Newly discovered flaw undermines HTTPS connections for almost 1,000 sites

Encrypted connections established by at least 949 of the top 1 million websites are leaking potentially sensitive data because of a recently discovered software vulnerability in appliances that stabilize and secure Internet traffic, a security researcher said Thursday.


The bug resides in a wide range of firewalls and load balancers marketed under the F5 BIG-IP name. By sending specially crafted packets to vulnerable sites, an attacker can obtain small chunks of data residing in the memory of connected Web servers. The risk is that by stringing together enough requests, an attacker could obtain cryptographic keys or other secrets used to secure HTTPS sessions end users have established with the sites, security researcher Filippo Valsorda told Ars. He didn’t identify the sites that tested positive in his scans, but results returned by a publicly available tool included with his vulnerability disclosure included the following:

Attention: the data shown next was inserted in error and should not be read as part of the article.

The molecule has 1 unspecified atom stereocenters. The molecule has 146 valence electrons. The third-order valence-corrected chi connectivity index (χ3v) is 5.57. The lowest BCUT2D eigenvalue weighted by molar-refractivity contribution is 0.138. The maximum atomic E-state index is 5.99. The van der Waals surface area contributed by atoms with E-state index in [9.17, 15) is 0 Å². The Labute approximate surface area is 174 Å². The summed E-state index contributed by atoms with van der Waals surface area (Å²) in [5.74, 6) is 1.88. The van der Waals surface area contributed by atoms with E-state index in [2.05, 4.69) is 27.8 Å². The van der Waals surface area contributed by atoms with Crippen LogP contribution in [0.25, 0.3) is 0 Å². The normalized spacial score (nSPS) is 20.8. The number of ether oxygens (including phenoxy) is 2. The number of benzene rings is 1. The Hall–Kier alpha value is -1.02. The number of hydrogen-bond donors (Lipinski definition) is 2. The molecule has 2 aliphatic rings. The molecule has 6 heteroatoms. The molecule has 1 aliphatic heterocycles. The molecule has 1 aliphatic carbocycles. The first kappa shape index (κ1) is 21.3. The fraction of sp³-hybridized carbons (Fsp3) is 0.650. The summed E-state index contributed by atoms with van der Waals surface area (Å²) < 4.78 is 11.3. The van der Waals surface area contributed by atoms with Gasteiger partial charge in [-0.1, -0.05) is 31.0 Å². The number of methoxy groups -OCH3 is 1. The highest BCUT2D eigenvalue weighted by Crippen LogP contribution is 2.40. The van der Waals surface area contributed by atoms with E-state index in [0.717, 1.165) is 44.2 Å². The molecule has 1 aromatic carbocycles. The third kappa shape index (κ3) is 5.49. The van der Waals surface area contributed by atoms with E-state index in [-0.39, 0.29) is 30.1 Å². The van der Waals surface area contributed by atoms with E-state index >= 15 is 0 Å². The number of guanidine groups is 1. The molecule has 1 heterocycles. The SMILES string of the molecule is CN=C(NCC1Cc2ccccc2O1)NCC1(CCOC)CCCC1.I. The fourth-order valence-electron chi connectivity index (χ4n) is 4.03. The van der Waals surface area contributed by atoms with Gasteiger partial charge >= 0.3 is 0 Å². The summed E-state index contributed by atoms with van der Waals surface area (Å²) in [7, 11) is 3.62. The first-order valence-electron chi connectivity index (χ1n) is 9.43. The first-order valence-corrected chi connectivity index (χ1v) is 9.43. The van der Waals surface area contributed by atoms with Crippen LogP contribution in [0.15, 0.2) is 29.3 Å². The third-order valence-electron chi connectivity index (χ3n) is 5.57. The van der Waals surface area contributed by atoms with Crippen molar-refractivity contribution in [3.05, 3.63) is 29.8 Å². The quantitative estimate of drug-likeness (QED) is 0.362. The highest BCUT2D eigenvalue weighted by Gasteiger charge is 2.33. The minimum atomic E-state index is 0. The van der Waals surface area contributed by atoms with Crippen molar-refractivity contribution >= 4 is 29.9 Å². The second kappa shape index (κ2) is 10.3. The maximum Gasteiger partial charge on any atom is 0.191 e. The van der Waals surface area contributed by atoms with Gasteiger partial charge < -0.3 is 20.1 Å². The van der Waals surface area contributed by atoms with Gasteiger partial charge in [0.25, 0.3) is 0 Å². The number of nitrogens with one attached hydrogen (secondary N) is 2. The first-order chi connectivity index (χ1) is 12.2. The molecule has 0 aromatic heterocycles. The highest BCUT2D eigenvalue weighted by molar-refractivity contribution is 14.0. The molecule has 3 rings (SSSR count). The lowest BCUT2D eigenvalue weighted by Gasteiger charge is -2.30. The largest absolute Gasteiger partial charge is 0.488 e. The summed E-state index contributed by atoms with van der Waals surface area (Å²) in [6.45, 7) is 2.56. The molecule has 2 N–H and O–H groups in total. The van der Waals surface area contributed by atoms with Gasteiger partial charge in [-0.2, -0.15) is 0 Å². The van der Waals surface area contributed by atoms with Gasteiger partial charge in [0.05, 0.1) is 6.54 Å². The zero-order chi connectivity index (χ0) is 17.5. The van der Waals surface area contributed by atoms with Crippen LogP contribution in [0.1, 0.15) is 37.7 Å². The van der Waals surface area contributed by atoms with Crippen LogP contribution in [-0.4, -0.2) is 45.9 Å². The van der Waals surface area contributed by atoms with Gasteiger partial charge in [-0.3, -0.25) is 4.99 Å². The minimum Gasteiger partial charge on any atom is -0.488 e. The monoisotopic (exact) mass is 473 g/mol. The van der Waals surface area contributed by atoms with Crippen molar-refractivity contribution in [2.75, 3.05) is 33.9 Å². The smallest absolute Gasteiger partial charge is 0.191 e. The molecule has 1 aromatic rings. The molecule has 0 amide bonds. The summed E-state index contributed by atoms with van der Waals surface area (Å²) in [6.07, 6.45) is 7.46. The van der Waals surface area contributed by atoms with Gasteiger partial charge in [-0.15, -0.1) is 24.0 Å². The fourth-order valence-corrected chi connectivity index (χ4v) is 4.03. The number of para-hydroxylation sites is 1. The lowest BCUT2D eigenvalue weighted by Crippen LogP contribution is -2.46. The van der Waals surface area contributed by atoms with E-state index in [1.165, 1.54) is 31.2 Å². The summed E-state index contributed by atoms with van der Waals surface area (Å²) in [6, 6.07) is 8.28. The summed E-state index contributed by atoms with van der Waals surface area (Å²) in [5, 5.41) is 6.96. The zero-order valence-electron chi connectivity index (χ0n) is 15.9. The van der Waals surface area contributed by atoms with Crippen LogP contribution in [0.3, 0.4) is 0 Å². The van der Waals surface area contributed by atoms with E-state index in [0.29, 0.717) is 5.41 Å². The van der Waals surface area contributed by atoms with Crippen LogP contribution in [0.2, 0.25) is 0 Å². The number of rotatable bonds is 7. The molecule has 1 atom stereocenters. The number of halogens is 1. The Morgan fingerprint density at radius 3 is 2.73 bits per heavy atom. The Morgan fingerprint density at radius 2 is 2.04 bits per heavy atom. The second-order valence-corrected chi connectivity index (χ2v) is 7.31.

The threat stems from a vulnerability in F5 code that implements a transport layer security feature known as session tickets. Session tickets can speed up encrypted transactions by allowing previously established HTTPS connections without a key having to be renegotiated all over again. Sites that use the vulnerable F5 appliances and have session tickets enabled are vulnerable.


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